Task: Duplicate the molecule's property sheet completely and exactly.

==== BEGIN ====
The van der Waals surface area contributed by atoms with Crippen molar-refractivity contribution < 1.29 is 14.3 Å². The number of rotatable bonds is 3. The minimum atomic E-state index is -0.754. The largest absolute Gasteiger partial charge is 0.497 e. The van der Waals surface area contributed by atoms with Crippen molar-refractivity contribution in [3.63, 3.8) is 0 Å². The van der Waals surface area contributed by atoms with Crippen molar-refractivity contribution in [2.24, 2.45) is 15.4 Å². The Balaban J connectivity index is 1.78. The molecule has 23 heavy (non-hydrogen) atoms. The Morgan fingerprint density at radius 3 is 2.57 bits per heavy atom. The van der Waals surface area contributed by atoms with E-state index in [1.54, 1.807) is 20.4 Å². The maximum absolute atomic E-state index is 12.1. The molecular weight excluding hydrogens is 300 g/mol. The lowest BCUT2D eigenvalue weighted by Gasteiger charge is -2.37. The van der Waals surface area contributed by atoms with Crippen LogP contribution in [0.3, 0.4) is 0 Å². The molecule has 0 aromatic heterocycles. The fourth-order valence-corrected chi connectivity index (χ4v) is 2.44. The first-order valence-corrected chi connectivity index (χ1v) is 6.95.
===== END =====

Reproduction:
The van der Waals surface area contributed by atoms with Crippen molar-refractivity contribution < 1.29 is 14.3 Å². The number of rotatable bonds is 3. The minimum atomic E-state index is -0.754. The largest absolute Gasteiger partial charge is 0.497 e. The van der Waals surface area contributed by atoms with Crippen molar-refractivity contribution in [3.63, 3.8) is 0 Å². The van der Waals surface area contributed by atoms with Crippen molar-refractivity contribution in [2.24, 2.45) is 15.4 Å². The Balaban J connectivity index is 1.78. The molecule has 23 heavy (non-hydrogen) atoms. The Morgan fingerprint density at radius 3 is 2.57 bits per heavy atom. The van der Waals surface area contributed by atoms with E-state index in [1.54, 1.807) is 20.4 Å². The maximum absolute atomic E-state index is 12.1. The molecular weight excluding hydrogens is 300 g/mol. The lowest BCUT2D eigenvalue weighted by Gasteiger charge is -2.37. The van der Waals surface area contributed by atoms with Crippen LogP contribution in [0.3, 0.4) is 0 Å². The molecule has 0 aromatic heterocycles. The fourth-order valence-corrected chi connectivity index (χ4v) is 2.44. The first-order valence-corrected chi connectivity index (χ1v) is 6.95.